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Image resizing: PS or Painter?

Last post 08-07-2009 2:05 PM by sscheele. 3 replies.
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  • 05-30-2009 10:49 PM

    Image resizing: PS or Painter?

    Howdy all,

    I have kind of a conundrum here: I am doing a painting that I would like printed in 24x30" (that's the size of the final page, I'm thinking of leaving a margin of about 1" on the edges and about 3" at the bottom to print a title), but I don't know whether I should resize in Photoshop and then import the image to Painter, or to resize it in Painter. Where would I have less pixelisation? The current size of the image is 11.5x15.5 inches.

    My second question is if I am going to lose too much detail in the resizing that will throw Painter's autopainting off or make the image difficult to work with.

    Also, what would the optimum resolution be? The original image has a resolution of 240, is that good enough to work with in Painter? If I resize the picture in PS without resampling the resolution goes down to about 120. I can do resampling but I wonder if too much detail will be lost. What's the minimum resolution I should work with a picture in Painter?

    Thanks in advance.

  • 07-06-2009 9:05 PM In reply to

    Re: Image resizing: PS or Painter?

     Resize it in Photoshop CS3 or CS4. It gives you the option of picking an algorithm specifically for enlargement or reduction that gives it an even nicer transformation than any other graphics program available. I work with a lot of large images and Photoshop is very stable with images of the size you want to do.

  • 07-07-2009 8:39 AM In reply to

    Re: Image resizing: PS or Painter?

    Is this a photo you're importing? It sounds like you're resizing up to do an overpaint. Is this correct? If so, why does the pixelation matter? If you're overpainting then a bit of pixelation won't make a difference (not that I've ever used that function so I stand to be corrected).

    Regarding the resolution of 240 - you mean DPI, right? DPI makes no difference at all to the digital image. It doesn't matter whether you work at 5dpi or 5000dpi. DPI only applies to printing and refers to the number of pixels that will span an inch of printed image.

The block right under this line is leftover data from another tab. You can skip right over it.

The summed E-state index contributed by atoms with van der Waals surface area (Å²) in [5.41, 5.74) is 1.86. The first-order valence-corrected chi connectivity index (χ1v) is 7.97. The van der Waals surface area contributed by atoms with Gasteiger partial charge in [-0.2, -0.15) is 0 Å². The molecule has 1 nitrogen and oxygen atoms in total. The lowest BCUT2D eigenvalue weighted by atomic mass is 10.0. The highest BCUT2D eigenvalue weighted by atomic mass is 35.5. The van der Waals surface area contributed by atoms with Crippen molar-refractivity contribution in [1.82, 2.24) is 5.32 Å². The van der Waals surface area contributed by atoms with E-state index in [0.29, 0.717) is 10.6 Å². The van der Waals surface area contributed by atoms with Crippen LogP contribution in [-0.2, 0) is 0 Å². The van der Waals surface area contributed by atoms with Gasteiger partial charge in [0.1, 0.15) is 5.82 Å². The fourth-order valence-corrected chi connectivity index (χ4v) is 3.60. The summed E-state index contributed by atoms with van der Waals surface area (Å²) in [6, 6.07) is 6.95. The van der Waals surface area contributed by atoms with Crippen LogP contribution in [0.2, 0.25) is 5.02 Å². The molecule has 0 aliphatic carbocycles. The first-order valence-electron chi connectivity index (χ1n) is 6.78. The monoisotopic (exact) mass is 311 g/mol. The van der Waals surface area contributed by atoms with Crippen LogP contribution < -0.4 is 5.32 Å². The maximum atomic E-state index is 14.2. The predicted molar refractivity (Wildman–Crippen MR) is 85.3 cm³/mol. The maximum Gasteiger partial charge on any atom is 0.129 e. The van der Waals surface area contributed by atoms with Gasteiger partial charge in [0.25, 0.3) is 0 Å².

One reason people get confused about DPI (and 99% of people are) is because when you change DPI the s/w package often assumes you want to keep the print size the same, and therefore changes the pixel resolution for you. In most pacakges you can turn this off via a checkbox (normally something like "Preserve Image Size") which stops the s/w "helping you out" by resizing your image when you change the DPI (and vice-versa).

    At a guess (as I'm not sure what you're doing) I'd say you need to

    a) Decide what DPI you want to print at. Let's say 240 (as your original image is already 240)

    b) Import your image. Resize it from 2760x3720px (which, if it's 11.5x15.5 inches @ 240DPI, it is now) to 5760*7200px (which is 24x30" @ 240DPI). Make sure you have modified the checkbox so DPI doesn't change when you resize.

    c) Your image will now be resized and slightly pixelated from the upsizing. Use this in whatever way you need and print it out.

  • 08-07-2009 2:05 PM In reply to

    Re: Image resizing: PS or Painter?

    Yes - there is a lot of confusion between DPI and PPI. PPI stands for Pixels Per Inch and is a measure of image resolution. DPI has different interpretations (see Wikipedia) but for a printed image it refers to Dots Per Inch where a dot is a very small dab of one of the printer inks.

    My images are typically 240 PPI and I print at 2,800 DPI. DPI affects resolution only indirectly. PPI can be modified in software package ( e.g. Painter or Photoshop) while DPI is modified in the printer dialog.

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